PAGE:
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A well-organized kitchen saves time, energy and money, making life easier.


Published: 08/01/2012

by Helen Buttigieg

A well-organized kitchen is welcoming and also saves time, energy and money. Here are some simple ideas to help you create a nurturing yet functional kitchen.

How to set up an efficient workspace

1. Set up your work area to avoid unnecessary steps and extra trips. In an efficient work area, the sink, stove and fridge should create a triangle. Ideally, they should be no more than a step or pivot apart. For example, it can be hazardous if draining boiling water from stove to sink requires too many steps.

2. Your counter should be treated as prime real estate; keep only the appliances you use every day here. Not enough counter space? Improvise by getting a board wide enough to fit over the sink or fasten a hinged board to the wall and lower it when you need to.

Space-saving ways to store kitchen supplies

1. Store items for easy access so you can find what you need quickly and easily. Rearrange all items in cabinets to correspond with frequency of use. Most often used items should be stored in the most convenient places. Items used less often can be stored higher, unless they are too heavy. Post a list of contents on inside of cabinet door to help you remember what you have in hard-to-reach cabinets.

2. Store items near their point of use -- toaster near plate cupboard; coffeemaker near sink; coffee, measuring spoon and filters close to coffee maker.

3. Nest frying pans to save space, placing the largest on the bottom.

4. Pot lids can be kept in plastic baskets on the inside of cabinet doors.

5. Store the cutlery, plates and glasses that you use every day near the kitchen table to save steps when you set it.

6. Stand baking sheets and pans on their sides on wire divider racks, largest to smallest.

7. Pile plates and bowls on each other but don't mix sizes and types. Stack no more than three items on top of each other, unless they are the same size and type. Put the tallest items at the back of the shelf and the shortest in the front.

8. Hang a cutting board for easy access and to save space.

9. Use a permanent marker to code plastic containers to match their lids -- use letters of the alphabet.

10. Install a rack for wine glasses on the underside of a shelf.

11. Kids' cups and plates should be stored at kid-friendly height to encourage independence.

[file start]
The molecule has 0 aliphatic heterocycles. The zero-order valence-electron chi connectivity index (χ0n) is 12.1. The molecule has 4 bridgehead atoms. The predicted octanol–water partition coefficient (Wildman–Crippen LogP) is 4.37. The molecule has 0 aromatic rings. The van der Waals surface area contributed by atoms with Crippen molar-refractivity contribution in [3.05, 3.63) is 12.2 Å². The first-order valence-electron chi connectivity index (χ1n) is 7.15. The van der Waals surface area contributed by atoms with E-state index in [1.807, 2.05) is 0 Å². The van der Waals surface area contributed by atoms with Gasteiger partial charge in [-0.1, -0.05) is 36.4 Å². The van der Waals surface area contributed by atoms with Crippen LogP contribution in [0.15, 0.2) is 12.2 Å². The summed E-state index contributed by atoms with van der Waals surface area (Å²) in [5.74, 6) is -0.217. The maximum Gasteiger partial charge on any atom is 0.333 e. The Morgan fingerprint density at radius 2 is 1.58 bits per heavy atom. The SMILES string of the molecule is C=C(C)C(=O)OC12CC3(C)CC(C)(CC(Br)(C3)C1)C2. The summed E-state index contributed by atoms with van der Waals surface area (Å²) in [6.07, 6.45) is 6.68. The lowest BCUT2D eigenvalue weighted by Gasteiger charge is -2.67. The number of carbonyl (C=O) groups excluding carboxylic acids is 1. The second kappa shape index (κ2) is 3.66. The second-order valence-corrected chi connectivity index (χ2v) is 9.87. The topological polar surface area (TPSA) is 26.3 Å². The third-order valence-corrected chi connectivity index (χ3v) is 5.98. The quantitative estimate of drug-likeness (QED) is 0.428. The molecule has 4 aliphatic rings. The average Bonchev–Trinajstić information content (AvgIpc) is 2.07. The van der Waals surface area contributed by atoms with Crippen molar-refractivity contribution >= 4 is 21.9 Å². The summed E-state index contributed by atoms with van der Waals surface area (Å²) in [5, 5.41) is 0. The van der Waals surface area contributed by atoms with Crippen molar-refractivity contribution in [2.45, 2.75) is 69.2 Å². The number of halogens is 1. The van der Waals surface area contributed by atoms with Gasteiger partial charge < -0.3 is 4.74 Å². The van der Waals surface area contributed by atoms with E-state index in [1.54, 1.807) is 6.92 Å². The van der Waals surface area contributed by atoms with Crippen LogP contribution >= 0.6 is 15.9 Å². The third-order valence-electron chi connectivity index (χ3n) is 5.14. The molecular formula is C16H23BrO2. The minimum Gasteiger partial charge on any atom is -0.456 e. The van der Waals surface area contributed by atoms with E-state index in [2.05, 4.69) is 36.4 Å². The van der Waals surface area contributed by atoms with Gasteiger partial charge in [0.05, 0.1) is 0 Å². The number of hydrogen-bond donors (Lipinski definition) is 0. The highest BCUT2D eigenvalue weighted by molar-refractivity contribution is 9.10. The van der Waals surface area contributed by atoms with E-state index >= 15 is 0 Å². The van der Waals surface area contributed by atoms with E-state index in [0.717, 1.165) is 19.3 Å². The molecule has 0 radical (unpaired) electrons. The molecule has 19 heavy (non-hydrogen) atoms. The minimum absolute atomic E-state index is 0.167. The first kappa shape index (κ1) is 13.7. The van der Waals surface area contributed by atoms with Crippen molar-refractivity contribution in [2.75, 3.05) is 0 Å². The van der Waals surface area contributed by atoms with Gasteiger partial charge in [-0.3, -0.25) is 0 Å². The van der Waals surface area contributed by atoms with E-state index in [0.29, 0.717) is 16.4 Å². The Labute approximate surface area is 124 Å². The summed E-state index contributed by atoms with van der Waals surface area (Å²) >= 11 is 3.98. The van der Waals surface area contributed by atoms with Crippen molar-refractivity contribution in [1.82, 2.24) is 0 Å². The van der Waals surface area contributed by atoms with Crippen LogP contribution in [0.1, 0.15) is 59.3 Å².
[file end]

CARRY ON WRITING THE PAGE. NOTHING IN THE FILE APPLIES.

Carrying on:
12. Avoid extra trips from dining area to kitchen by putting the tablecloths in a dining room hutch, rather than a second-floor linen closet.

Organizing food items

1. Group foods in like-kind categories so it's easy to see what you have in stock and avoid overstocking. Materials used only together should be stored together to save time (for example, pasta with sauce).

2. Avoid storing canned foods next to or over the stove. These can deteriorate as a result of the heat. It's better to choose a cool, dry cupboard.

3. Spices can be kept on a tiered platform so the ones at the back don't disappear from view. Buy only the quantity you can use within six months to a year, as spices lose their flavour over time.

4. Opened containers of sugar, flour, cereal and pasta should be poured into stackable, square, plastic, clear containers to keep bugs at bay. Always choose square pans and containers over round; square edges align and round ones don't, so anything round wastes space.

Favourite products

Here are some of my favourite products to help you maximize your kitchen space:

* Drawer dividers. Don't choose the ones with slots moulded to specific shapes, such as spoons, as they limit your options and waste space.

* Three-tiered wire shelf racks allow you to create two or three shelves from one.

* Revolving shelves can be useful for spices and cans.

* A double-tiered Lazy Susan is useful if you have a seldom-used corner space.

* Dish organizers allow you to store plates upright to save space.

* A narrow box keeps pouches of soups and pasta organized and stored upright for easy access.

* A paper and plastic wrap organizer can be usefully installed on cabinet doors.

* Jugs or vases can hold bouquets of small utensils like spatulas and serving spoons if you don't have room to store them in a drawer or cupboard.

Hellen Buttigieg is a professional organizer, coach and host of Neat on HGTV Canada. She is available for speaking engagements and can be reached by phone at 905-829-2219 or by email at For more information, visit

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